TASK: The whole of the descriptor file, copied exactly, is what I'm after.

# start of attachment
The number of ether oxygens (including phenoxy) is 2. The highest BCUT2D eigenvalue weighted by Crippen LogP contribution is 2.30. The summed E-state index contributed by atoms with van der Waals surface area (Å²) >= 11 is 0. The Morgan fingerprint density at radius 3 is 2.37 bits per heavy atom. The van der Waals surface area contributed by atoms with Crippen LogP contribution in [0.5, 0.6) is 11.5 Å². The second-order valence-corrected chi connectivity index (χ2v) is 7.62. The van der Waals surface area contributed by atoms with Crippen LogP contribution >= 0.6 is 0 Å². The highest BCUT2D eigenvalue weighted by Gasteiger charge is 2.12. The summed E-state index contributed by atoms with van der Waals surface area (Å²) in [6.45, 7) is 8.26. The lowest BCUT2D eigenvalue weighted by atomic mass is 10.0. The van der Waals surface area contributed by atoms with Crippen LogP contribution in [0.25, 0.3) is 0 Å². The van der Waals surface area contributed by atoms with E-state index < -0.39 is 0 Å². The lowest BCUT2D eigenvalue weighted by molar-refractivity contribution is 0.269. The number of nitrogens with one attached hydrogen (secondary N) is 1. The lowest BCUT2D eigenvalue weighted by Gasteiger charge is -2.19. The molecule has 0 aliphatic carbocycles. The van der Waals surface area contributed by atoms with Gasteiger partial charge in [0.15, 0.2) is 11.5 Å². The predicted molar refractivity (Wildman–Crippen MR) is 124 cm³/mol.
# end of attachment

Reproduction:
The number of ether oxygens (including phenoxy) is 2. The highest BCUT2D eigenvalue weighted by Crippen LogP contribution is 2.30. The summed E-state index contributed by atoms with van der Waals surface area (Å²) >= 11 is 0. The Morgan fingerprint density at radius 3 is 2.37 bits per heavy atom. The van der Waals surface area contributed by atoms with Crippen LogP contribution in [0.5, 0.6) is 11.5 Å². The second-order valence-corrected chi connectivity index (χ2v) is 7.62. The van der Waals surface area contributed by atoms with Crippen LogP contribution >= 0.6 is 0 Å². The highest BCUT2D eigenvalue weighted by Gasteiger charge is 2.12. The summed E-state index contributed by atoms with van der Waals surface area (Å²) in [6.45, 7) is 8.26. The lowest BCUT2D eigenvalue weighted by atomic mass is 10.0. The van der Waals surface area contributed by atoms with Crippen LogP contribution in [0.25, 0.3) is 0 Å². The van der Waals surface area contributed by atoms with E-state index < -0.39 is 0 Å². The lowest BCUT2D eigenvalue weighted by molar-refractivity contribution is 0.269. The number of nitrogens with one attached hydrogen (secondary N) is 1. The lowest BCUT2D eigenvalue weighted by Gasteiger charge is -2.19. The molecule has 0 aliphatic carbocycles. The van der Waals surface area contributed by atoms with Gasteiger partial charge in [0.15, 0.2) is 11.5 Å². The predicted molar refractivity (Wildman–Crippen MR) is 124 cm³/mol.